The major psychoactive alkaloid present in many mushrooms of the Amanita genus. Unlike psilocybin, muscimol is a potent, selective agonist of the GABAA receptor. Muscimol is similar in chemical structure and activity to ibotenic acid.
Muscle pain, most commonly caused by chronic fatigue, injury, metabolic disorders, certain infectious diseases or drugs (e.g., amphetamines, morphine, and phencyclidine).
Dilation of the pupil of the eye. It is a normal response to darkness. Light-insensitive mydriasis can be caused by anticholinergics (e.g., atropine), hallucinogens (e.g., psilocybin and mescaline) and, especially, stimulants (e.g., amphetamine) that elicit mydriasis by different mechanisms.
Naloxone is a semisynthetic opioid receptor antagonist developed in the 1960s. It is relatively short-acting and used clinically to reverse the effect of opioids (e.g. heroin) in overdose or postoperative sedation.
A condition characterized by abnormal sleepiness during daytime. It is often treated by administration of CNS stimulant drugs.
A chemical messenger involved in passing a signal from one neuron to adjacent neurons in the brain or spinal cord.
A synthetic or naturally occurring substance containing one or more amine nitrogen atoms in its structure and acting as a base.
Substances that interact with the noradrenaline receptor are said to be noradrenergic.
A collection of neurons forming the central part of the reward pathway of the brain. Its activation is responsible for the rewarding/reinforcing and addictive properties of a drug. Nearly all illicit drugs act upon the nucleus accumbens.
Rapid involuntary rhythmic movement of the eyes.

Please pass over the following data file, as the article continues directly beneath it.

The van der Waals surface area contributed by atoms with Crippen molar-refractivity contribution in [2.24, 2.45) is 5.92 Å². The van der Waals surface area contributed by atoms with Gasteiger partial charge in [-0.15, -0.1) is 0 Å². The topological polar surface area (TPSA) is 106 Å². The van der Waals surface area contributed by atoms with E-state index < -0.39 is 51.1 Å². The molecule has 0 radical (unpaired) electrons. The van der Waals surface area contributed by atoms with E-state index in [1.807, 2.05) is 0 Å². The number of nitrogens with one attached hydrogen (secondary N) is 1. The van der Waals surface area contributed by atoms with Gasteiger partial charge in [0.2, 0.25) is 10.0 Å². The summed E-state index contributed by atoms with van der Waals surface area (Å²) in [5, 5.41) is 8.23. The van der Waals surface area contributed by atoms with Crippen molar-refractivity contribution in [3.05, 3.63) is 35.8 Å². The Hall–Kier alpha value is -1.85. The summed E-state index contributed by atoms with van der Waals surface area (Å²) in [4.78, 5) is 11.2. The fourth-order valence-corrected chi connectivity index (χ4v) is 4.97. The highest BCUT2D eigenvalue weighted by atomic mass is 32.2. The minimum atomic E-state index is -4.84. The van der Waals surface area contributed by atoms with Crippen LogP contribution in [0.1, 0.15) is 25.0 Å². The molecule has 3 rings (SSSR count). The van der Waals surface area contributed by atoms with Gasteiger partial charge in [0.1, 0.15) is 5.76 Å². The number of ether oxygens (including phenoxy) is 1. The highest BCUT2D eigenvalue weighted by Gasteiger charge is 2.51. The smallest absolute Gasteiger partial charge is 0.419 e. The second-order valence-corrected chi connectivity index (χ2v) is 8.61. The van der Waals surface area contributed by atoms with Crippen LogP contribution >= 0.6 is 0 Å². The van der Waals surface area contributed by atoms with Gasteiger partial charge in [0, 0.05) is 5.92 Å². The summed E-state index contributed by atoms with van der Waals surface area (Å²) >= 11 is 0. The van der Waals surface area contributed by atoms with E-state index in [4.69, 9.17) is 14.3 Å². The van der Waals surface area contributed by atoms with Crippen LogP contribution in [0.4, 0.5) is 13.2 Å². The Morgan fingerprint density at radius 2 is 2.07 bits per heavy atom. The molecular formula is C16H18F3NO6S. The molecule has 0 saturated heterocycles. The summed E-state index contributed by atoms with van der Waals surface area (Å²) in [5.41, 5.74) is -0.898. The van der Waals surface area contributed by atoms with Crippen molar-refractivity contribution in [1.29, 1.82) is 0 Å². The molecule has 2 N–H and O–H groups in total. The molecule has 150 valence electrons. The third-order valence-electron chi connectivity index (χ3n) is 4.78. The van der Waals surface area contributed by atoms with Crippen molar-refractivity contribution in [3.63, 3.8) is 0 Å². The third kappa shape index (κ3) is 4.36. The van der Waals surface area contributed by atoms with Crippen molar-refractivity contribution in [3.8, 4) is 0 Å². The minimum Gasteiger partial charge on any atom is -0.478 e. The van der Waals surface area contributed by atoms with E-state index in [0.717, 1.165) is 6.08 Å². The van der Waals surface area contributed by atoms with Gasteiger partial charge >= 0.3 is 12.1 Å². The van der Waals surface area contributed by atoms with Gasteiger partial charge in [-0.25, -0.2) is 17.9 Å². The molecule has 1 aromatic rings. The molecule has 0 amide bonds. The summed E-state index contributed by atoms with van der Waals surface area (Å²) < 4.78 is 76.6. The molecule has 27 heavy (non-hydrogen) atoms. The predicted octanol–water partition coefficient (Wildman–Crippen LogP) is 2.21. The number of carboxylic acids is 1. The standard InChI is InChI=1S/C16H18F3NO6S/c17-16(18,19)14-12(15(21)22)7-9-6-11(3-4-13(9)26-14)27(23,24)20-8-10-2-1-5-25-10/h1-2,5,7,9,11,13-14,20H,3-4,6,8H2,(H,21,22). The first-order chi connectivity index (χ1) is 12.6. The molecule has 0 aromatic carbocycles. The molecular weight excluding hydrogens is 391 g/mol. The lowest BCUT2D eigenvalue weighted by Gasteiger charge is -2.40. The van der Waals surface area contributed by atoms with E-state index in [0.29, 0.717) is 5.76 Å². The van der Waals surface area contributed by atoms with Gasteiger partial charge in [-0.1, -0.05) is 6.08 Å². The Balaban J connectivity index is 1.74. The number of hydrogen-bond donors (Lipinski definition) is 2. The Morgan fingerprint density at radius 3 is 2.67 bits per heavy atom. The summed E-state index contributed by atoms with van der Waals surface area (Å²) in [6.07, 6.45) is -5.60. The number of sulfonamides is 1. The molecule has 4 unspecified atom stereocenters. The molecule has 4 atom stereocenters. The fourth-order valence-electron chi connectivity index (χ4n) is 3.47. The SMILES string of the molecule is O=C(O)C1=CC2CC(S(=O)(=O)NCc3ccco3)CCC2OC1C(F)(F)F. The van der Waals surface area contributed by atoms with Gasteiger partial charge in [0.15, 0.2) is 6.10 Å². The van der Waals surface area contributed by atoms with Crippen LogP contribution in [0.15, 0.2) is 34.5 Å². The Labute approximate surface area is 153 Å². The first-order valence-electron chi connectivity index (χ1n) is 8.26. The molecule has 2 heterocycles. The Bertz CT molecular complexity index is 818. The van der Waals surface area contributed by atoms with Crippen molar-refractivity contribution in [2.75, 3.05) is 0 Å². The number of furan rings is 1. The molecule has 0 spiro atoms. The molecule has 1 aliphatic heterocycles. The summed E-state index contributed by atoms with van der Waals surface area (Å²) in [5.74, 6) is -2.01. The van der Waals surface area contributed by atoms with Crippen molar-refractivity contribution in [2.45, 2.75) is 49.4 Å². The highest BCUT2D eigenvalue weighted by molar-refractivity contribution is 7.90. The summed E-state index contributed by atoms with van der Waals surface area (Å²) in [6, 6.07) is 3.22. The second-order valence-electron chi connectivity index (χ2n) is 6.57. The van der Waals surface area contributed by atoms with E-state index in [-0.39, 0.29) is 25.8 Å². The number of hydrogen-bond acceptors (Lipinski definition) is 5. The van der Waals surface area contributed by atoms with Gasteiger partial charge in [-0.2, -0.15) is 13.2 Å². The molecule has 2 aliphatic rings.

O-Desmethyltramadol (ODT) is a major bioactive metabolite of tramadol, a synthetic opioid analgesic with low abuse potential. ODT has much higher opioid receptor affinity and greater analgesic activity than the parent drug.
See under tramadol.
The μ-opioid receptor (MOR) is a type of opioid receptor that binds the endogenous opioid peptides enkephalins and endorphins. It is also the main target of synthetic opioid drugs.
The κ-opioid receptor (KOR) is a type of opioid receptor which binds the opioid peptide dynorphin as the primary endogenous ligand.
One of a group of alkaloids isolated or chemically derived from opium. Often synonymous with opiate, but sometimes restricted to semisynthetic products (e.g. diamorphine) or chemically related synthetic substances (e.g. methadone).
The dried latex of the seed capsule of the opium poppy (Papaver somniferum L.).
1-Phenyl-2-propanone: a ketone often used as a precursor to amphetamine and methamphetamine. P2P is listed in Table I of the United Nations 1988 Convention Against Illicit Traffic in Narcotic Drugs and Psychotropic Substances.
Literally, to examine by pressing on the surface of the body to feel the organs or tissues underneath: in this context to squeeze and relax the contents of a plastic bag while inhaling and exhaling into it.
A chemical substance comprising a phenyl group attached to a linear chain of two carbon atoms and terminating in an amino group. The expanded name is 2-phenylethylamine. The phenethylamine family includes a range of substances that may be stimulants, entactogens or hallucinogens.